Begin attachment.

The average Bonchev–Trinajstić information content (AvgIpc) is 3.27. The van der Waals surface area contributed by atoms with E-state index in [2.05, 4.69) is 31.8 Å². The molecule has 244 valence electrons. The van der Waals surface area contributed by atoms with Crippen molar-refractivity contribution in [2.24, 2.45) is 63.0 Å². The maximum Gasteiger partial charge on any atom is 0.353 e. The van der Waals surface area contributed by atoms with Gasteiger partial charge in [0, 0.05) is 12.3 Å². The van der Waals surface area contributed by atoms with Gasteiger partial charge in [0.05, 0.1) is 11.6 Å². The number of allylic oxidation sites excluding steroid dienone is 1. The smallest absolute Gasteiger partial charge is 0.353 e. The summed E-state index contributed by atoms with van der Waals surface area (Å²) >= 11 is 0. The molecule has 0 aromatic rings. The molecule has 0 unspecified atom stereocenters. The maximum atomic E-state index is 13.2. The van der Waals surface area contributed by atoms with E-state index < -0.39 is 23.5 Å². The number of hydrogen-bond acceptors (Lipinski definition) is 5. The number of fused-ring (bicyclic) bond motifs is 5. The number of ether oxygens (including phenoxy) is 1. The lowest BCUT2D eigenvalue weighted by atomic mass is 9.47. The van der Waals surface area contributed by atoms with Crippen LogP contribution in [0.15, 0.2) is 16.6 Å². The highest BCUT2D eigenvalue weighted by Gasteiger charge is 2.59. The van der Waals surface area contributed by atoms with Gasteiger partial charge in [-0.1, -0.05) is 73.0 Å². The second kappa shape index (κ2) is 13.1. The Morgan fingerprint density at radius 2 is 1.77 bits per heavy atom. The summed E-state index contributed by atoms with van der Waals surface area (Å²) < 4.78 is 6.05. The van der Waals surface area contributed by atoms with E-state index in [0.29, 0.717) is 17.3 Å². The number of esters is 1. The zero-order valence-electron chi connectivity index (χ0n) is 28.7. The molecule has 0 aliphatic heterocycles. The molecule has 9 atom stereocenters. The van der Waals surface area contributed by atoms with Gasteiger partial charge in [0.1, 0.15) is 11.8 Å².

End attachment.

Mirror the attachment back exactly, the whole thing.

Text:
The average Bonchev–Trinajstić information content (AvgIpc) is 3.27. The van der Waals surface area contributed by atoms with E-state index in [2.05, 4.69) is 31.8 Å². The molecule has 244 valence electrons. The van der Waals surface area contributed by atoms with Crippen molar-refractivity contribution in [2.24, 2.45) is 63.0 Å². The maximum Gasteiger partial charge on any atom is 0.353 e. The van der Waals surface area contributed by atoms with Gasteiger partial charge in [0, 0.05) is 12.3 Å². The van der Waals surface area contributed by atoms with Gasteiger partial charge in [0.05, 0.1) is 11.6 Å². The number of allylic oxidation sites excluding steroid dienone is 1. The smallest absolute Gasteiger partial charge is 0.353 e. The summed E-state index contributed by atoms with van der Waals surface area (Å²) >= 11 is 0. The molecule has 0 aromatic rings. The molecule has 0 unspecified atom stereocenters. The maximum atomic E-state index is 13.2. The van der Waals surface area contributed by atoms with E-state index < -0.39 is 23.5 Å². The number of hydrogen-bond acceptors (Lipinski definition) is 5. The number of fused-ring (bicyclic) bond motifs is 5. The number of ether oxygens (including phenoxy) is 1. The lowest BCUT2D eigenvalue weighted by atomic mass is 9.47. The van der Waals surface area contributed by atoms with Crippen LogP contribution in [0.15, 0.2) is 16.6 Å². The highest BCUT2D eigenvalue weighted by Gasteiger charge is 2.59. The van der Waals surface area contributed by atoms with Gasteiger partial charge in [-0.1, -0.05) is 73.0 Å². The second kappa shape index (κ2) is 13.1. The Morgan fingerprint density at radius 2 is 1.77 bits per heavy atom. The summed E-state index contributed by atoms with van der Waals surface area (Å²) < 4.78 is 6.05. The van der Waals surface area contributed by atoms with E-state index in [0.29, 0.717) is 17.3 Å². The number of esters is 1. The zero-order valence-electron chi connectivity index (χ0n) is 28.7. The molecule has 0 aliphatic heterocycles. The molecule has 9 atom stereocenters. The van der Waals surface area contributed by atoms with Gasteiger partial charge in [0.1, 0.15) is 11.8 Å².